"What happened?" asked Roy excitedly. "What did you do?"
"Nothing," laughed Arthur, putting the two books down on the nearer of two polished mahogany table. "I couldn't pull it off. There's more to alchemy than just drawing a circle and activating it, kids. Anyhow, I don't think I'd like to be an alchemist – not that I have anything against it, but it's just not my style – yes, alchemy isn't easy, not even for grown-ups – "
His voice trailed off when he heard his son speak up again, this time saying the last string of words Arthur expected to hear, much, much less from a four-year-old boy.
"Can we read it, Dad?"
The last syllable hung in the air as Arthur fell silent, and Vicky and Lizzie did the same, trading several unfathomable looks with each other. Roy merely stood there in front of them, an inquisitive, anticipating expression spreading across his face, and watched his father and sisters avidly, waiting for them to say or do anything.
It felt like forever and a day had passed when Arthur finally spoke up. "Well…this book isn't like your storybooks, or those fairy tales you've heard from your mother and I. There are a lot of things in here that you won't be able to understand, especially since you've only learned how to read. Why don't we start with something easy, like what you chose awhile ago, the story of the Liorites in Xing?"
"I'll try to understand," said Roy mulishly. "Please, Dad? Please?"
His onyx eyes were wide, filled with a strange mix of excitement and curiosity, as they stared intently at Arthur, who already laid a hand on the storybook. Vicky and Lizzie also surveyed them intently, no longer writing letters (as Vicky was already finished and the letter was ready for mailing) or reading books, eager to know their father's response. Arthur briefly buried his forehead in his free hand, probably deep in thought. But after what felt like another eternity, he took the thinner book and ferried it back to its respective place in the shelves.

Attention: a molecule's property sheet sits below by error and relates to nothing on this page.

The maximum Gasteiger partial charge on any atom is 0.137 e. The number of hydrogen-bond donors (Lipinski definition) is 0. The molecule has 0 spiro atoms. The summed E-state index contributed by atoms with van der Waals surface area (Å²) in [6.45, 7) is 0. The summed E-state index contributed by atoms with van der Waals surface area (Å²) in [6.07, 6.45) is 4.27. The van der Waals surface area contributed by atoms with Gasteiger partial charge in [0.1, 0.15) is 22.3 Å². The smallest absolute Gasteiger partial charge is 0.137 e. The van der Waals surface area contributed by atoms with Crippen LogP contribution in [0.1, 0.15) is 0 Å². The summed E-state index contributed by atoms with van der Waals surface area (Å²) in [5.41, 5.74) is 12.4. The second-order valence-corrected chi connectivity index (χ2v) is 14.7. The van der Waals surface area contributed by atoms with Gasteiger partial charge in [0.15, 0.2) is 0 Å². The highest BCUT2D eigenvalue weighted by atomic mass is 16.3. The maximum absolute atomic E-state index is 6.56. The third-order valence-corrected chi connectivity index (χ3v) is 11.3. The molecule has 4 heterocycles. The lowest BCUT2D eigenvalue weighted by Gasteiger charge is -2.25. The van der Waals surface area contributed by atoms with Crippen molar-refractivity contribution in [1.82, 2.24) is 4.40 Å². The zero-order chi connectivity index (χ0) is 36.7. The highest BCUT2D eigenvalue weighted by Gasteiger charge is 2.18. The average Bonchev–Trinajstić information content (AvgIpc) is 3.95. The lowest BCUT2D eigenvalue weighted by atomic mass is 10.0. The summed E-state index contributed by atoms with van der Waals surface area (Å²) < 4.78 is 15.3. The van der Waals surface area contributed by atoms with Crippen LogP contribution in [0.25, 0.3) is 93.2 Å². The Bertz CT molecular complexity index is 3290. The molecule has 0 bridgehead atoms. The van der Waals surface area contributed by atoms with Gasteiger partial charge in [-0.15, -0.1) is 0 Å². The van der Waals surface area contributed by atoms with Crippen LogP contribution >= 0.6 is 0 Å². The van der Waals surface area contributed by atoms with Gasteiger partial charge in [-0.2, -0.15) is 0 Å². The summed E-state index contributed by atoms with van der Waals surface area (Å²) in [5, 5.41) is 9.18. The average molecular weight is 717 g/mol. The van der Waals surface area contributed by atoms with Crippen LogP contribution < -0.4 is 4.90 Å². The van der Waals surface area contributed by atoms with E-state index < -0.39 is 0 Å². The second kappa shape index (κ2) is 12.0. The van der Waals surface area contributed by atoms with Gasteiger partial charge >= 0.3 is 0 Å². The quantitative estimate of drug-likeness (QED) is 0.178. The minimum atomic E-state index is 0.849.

"Dad – "
"Are you – "
Arthur himself was just as surprised at his reaction as the twins were. He sighed, wearing a small smile as he walked back to the table that held Introduction to Alchemy. "You got me there…I just can't resist that look. Well…let me go get the dictionary, in case I run into some words I don't know, and we can start. Just tell me to stop when things start getting too hard, all right? And if you need me to slow down – "
"I'll be fine, Dad, I promise."
And once again, he could see that determination, that thirst for knowledge, within the depths of those dark, dark blue irises.
As the Major General recited the history and the first laws of alchemy, occasionally checking the dictionary and explaining some of the bigger words to his son, he patiently waited for any signs of boredom, such as yawning, fidgeting, or simply whining. But strangely, Roy remained attentive, taking in every word and listening intently, even though some things were just too complex for him to comprehend fully at that age. He didn't even notice his sisters leave – Vicky to mail her letter, and Lizzie to practice with her cello.
"So when you want to perform alchemy, first you have to draw a circle, and then you do whatever you want to do with alchemy?"
"Pretty much, but there's more to it than just that. Plus, it takes years for anyone to become an accomplished alchemist, even if you start early – and no, Roy, you're way too young to start. Perhaps when you're older, I can help you find the rest of the alchemy books in our library."
"Arthur, what are you talking about?"
Judging from where the mellow soprano voice came from, his wife was standing behind him, and she smiled brightly as Arthur stood up and kissed her gently on her cold, slightly damp cheek.
"I'm sorry I came home late. It's the rain," sighed Olivia. "So, what have you been reading our son this time?"
"Alchemy!" crowed Roy, as his mother lifted him up and kissed him on the forehead.
"Alchemy?" echoed Olivia, slowly placing the boy back into his chair, like a rather fragile porcelain doll. "Arthur…I know our son is very intelligent for his age, but don't you think he's a bit too young for alchemy?"
"Listen…Roy, I can't read you everything in this book," said the Major General. "What I've been reading to you were the easiest parts, and if I keep on going, you'll just get too bored, as the words and ideas in this book get harder as we go on."
His son pouted. "But I can understand some of it…like the circle and what alchemy can do and that if you want something, you have to give up something else for it…sort of…" He crinkled his forehead in concentration and shrugged.
"Yes, but that's not everything about alchemy. Like I told you, there's much, much more. You've got a long way to go before you become a great alchemist, Roy. But you don't have to rush things. You have a lot of time to learn everything else that you can't learn now. After all, even though you're a fast learner, I admit, you're still only four."